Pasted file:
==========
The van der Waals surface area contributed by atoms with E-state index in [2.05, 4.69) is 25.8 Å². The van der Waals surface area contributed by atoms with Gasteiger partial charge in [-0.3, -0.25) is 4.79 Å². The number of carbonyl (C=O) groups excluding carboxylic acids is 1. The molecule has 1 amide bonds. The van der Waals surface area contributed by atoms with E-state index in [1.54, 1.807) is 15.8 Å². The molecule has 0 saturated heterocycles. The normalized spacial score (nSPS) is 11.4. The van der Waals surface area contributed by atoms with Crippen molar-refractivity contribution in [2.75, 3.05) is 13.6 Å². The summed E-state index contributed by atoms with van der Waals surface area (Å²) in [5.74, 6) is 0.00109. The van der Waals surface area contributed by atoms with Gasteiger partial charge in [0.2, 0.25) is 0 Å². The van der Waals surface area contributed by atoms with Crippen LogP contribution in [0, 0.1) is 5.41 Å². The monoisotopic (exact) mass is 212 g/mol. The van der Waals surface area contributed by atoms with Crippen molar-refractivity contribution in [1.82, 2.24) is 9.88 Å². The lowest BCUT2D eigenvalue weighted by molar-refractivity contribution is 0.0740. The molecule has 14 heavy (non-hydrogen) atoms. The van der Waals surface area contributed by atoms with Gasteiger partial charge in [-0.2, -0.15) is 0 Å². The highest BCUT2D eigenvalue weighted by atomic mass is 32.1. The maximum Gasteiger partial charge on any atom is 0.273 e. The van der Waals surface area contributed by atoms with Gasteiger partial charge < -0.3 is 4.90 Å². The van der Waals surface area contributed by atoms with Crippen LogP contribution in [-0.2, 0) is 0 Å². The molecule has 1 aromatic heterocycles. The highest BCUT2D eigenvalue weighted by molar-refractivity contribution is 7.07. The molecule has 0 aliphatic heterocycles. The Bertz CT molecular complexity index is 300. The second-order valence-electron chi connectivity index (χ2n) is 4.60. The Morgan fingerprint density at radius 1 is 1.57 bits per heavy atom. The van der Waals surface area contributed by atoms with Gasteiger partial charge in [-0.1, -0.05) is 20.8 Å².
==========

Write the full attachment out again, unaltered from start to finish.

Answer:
The van der Waals surface area contributed by atoms with E-state index in [2.05, 4.69) is 25.8 Å². The van der Waals surface area contributed by atoms with Gasteiger partial charge in [-0.3, -0.25) is 4.79 Å². The number of carbonyl (C=O) groups excluding carboxylic acids is 1. The molecule has 1 amide bonds. The van der Waals surface area contributed by atoms with E-state index in [1.54, 1.807) is 15.8 Å². The molecule has 0 saturated heterocycles. The normalized spacial score (nSPS) is 11.4. The van der Waals surface area contributed by atoms with Crippen molar-refractivity contribution in [2.75, 3.05) is 13.6 Å². The summed E-state index contributed by atoms with van der Waals surface area (Å²) in [5.74, 6) is 0.00109. The van der Waals surface area contributed by atoms with Gasteiger partial charge in [0.2, 0.25) is 0 Å². The van der Waals surface area contributed by atoms with Crippen LogP contribution in [0, 0.1) is 5.41 Å². The monoisotopic (exact) mass is 212 g/mol. The van der Waals surface area contributed by atoms with Crippen molar-refractivity contribution in [1.82, 2.24) is 9.88 Å². The lowest BCUT2D eigenvalue weighted by molar-refractivity contribution is 0.0740. The molecule has 14 heavy (non-hydrogen) atoms. The van der Waals surface area contributed by atoms with Gasteiger partial charge in [-0.2, -0.15) is 0 Å². The highest BCUT2D eigenvalue weighted by atomic mass is 32.1. The maximum Gasteiger partial charge on any atom is 0.273 e. The van der Waals surface area contributed by atoms with Gasteiger partial charge < -0.3 is 4.90 Å². The van der Waals surface area contributed by atoms with Crippen LogP contribution in [-0.2, 0) is 0 Å². The molecule has 1 aromatic heterocycles. The highest BCUT2D eigenvalue weighted by molar-refractivity contribution is 7.07. The molecule has 0 aliphatic heterocycles. The Bertz CT molecular complexity index is 300. The second-order valence-electron chi connectivity index (χ2n) is 4.60. The Morgan fingerprint density at radius 1 is 1.57 bits per heavy atom. The van der Waals surface area contributed by atoms with Gasteiger partial charge in [-0.1, -0.05) is 20.8 Å².